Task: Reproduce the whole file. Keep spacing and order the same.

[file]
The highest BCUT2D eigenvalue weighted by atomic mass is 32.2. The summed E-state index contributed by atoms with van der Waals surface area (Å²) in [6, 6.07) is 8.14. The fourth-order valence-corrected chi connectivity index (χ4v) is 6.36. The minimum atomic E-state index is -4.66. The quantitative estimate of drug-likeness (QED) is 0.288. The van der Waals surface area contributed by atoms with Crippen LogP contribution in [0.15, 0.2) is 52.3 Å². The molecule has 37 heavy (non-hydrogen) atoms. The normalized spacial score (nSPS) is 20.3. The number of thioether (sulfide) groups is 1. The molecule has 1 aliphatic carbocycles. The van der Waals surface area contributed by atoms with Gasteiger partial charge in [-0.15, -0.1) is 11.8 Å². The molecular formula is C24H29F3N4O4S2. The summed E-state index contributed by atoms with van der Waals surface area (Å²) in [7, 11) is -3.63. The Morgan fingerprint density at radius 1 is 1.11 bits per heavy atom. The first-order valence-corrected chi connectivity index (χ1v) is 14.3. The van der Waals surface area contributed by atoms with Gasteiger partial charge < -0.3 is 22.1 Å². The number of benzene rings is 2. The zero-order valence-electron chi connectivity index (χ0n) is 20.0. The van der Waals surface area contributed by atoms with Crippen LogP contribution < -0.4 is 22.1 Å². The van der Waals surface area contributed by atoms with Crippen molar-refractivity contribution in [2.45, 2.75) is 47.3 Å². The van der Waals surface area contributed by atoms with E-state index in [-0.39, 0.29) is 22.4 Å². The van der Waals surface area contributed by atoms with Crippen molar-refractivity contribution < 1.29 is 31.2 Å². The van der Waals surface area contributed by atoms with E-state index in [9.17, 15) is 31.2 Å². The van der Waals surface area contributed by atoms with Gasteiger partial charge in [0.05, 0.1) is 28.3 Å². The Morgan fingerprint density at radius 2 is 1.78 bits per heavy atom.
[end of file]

The highest BCUT2D eigenvalue weighted by atomic mass is 32.2. The summed E-state index contributed by atoms with van der Waals surface area (Å²) in [6, 6.07) is 8.14. The fourth-order valence-corrected chi connectivity index (χ4v) is 6.36. The minimum atomic E-state index is -4.66. The quantitative estimate of drug-likeness (QED) is 0.288. The van der Waals surface area contributed by atoms with Crippen LogP contribution in [0.15, 0.2) is 52.3 Å². The molecule has 37 heavy (non-hydrogen) atoms. The normalized spacial score (nSPS) is 20.3. The number of thioether (sulfide) groups is 1. The molecule has 1 aliphatic carbocycles. The van der Waals surface area contributed by atoms with Gasteiger partial charge in [-0.15, -0.1) is 11.8 Å². The molecular formula is C24H29F3N4O4S2. The summed E-state index contributed by atoms with van der Waals surface area (Å²) in [7, 11) is -3.63. The Morgan fingerprint density at radius 1 is 1.11 bits per heavy atom. The first-order valence-corrected chi connectivity index (χ1v) is 14.3. The van der Waals surface area contributed by atoms with Gasteiger partial charge < -0.3 is 22.1 Å². The number of benzene rings is 2. The zero-order valence-electron chi connectivity index (χ0n) is 20.0. The van der Waals surface area contributed by atoms with Crippen LogP contribution < -0.4 is 22.1 Å². The van der Waals surface area contributed by atoms with Crippen molar-refractivity contribution in [2.45, 2.75) is 47.3 Å². The van der Waals surface area contributed by atoms with E-state index in [-0.39, 0.29) is 22.4 Å². The van der Waals surface area contributed by atoms with Crippen molar-refractivity contribution < 1.29 is 31.2 Å². The van der Waals surface area contributed by atoms with E-state index in [9.17, 15) is 31.2 Å². The van der Waals surface area contributed by atoms with Gasteiger partial charge in [0.05, 0.1) is 28.3 Å². The Morgan fingerprint density at radius 2 is 1.78 bits per heavy atom.